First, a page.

Creative Corner: Lose the Attitude
So we poked around their databases and found thousands of customers who had once made large purchases but seem to have defected. When we reactivate these folks, our clients will make some pretty nice profits.
It’s also a nice idea to remind people what they bought for whom last holiday season, or Valentine’s Day, Secretary’s Day, etc.
Nice is sending a gift. Think about interesting, creative personal gifts for your customers this year. Whether you have 10 or 10 million, it’s good to stay in touch with them, remember birthdays and send a small gift with the customer’s purchase.
Special gifts are rare, and they can make you and your company memorable to your customer. Years ago, our creative director, Mike McCormick, bought one of the first Ford Explorers, and a few months later UPS dropped off a huge package for him. Inside the package was a thank-you letter from Ford and two director’s chairs folded in a duffel bag. Mike was so impressed that he talked about those chairs and the power of a “surprise and delight” gift in at least 12 speeches. I wonder how many people were influenced to buy an Explorer from all that buzz? I know Mike bought another Explorer.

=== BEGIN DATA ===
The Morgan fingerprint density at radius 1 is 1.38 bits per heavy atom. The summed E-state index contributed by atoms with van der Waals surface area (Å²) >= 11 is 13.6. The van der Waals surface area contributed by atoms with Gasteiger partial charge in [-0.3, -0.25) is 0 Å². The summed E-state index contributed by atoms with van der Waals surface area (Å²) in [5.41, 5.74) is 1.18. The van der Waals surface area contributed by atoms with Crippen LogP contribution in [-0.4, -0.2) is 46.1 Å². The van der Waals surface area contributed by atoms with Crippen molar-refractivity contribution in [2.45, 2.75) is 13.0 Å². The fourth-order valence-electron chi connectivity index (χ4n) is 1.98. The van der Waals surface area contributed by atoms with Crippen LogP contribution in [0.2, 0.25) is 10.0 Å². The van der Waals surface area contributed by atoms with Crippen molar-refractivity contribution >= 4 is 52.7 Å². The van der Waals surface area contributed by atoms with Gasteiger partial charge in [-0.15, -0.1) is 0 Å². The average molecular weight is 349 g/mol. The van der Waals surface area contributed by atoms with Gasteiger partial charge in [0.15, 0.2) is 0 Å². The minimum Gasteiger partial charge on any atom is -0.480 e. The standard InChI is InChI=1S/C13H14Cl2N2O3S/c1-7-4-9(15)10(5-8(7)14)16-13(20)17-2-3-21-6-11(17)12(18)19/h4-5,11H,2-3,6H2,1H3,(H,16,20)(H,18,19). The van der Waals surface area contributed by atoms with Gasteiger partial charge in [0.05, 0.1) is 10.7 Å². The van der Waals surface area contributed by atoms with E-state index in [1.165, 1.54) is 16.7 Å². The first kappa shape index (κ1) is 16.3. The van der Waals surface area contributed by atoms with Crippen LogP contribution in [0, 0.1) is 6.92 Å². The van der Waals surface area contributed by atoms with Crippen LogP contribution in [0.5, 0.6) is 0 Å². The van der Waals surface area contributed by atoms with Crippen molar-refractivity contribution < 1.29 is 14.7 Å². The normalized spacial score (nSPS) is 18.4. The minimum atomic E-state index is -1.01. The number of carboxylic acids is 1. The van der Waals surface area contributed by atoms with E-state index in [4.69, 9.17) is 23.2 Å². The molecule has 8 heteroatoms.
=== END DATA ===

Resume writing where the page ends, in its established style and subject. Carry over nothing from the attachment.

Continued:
Words of Wisdom My Dad Actually Meant to Say
1. Try to sound like you are a real human being in all your written communications. If people like you in the mail, they’ll buy from you. I call it Friendship Branding in my book “Customers for Keeps.”
2. Consider how your Web site can be easier for your customers to use. Every time I go to a site and have trouble ordering, I leave. And that happens a lot. So, try it yourself.
3. Remember your customer is key to your business. In a recent column, I wrote about a dry cleaner that offered 20 percent off the cost of dry cleaning for new customers only! I brought in lots of clothes, but there was no discount for me. I drove by that dry cleaner the other day and noticed it had closed.